No fundamental therapies exist for retinal degenerative diseases such as retinitis pigmentosa and dry age-related macular degeneration, although numerous surgical and medical innovations have been introduced to treat cataract and glaucoma, which were the leading causes of blindness worldwide. Establishment of efficient therapeutic approaches for degenerative retinal diseases is strongly desired. To date, gene therapy is a promising candidate to prevent blindness in these patients.
Currently, the most common virus vector used in gene therapy research for ophthalmologic diseases is the adeno-associated virus (AAV) vector, which has been used in a number of successful preclinical and clinical studies (Bainbridge et al., 2008; Hauswirth et al., 2008; Maguire et al., 2008; Jacobson et al., 2012; MacLaren et al., 2014; Hoxha et al., 2016). Since AAV vectors can transduce genes into non-dividing cells such as neurons, it is advantageous for tissues such as the retina. As a virus, AAV is an excellent vector since it has low cytotoxicity and pathogenicity. In December 2017, the FDA approved the first gene therapy product using AAV for an inherited retinal disease (Russell et al., 2017; Miraldi Utz et al., 2018).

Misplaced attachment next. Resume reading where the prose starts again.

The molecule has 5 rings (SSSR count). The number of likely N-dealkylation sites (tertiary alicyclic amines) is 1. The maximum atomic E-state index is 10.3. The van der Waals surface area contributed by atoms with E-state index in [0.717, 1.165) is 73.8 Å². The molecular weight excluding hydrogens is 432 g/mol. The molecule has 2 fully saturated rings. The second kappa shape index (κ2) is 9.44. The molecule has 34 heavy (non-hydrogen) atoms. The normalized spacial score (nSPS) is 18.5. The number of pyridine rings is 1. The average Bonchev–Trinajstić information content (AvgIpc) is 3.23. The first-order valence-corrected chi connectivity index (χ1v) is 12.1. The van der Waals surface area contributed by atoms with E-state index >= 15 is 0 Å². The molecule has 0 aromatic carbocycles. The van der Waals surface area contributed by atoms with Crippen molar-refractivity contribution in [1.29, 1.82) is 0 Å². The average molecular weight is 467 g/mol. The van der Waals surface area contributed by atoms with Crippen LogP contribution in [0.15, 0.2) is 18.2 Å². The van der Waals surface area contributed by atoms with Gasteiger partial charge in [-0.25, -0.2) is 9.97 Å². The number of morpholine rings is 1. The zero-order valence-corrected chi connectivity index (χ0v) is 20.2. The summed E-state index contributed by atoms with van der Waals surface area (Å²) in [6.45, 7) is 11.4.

To date, about 12 types of serotypes have been reported for AAV vectors (Schmidt et al., 2008b; Schmidt et al., 2008a), and each serotype has its own external capsid protein. Tissue tropism is determined by the serotype of the AAV vector and is therapeutically important. Type 2 AAV (AAV-2), the first vector used in gene therapy, is well characterized and widely used in Ophthalmology (Bainbridge et al., 2008; Hauswirth et al., 2008; Maguire et al., 2008).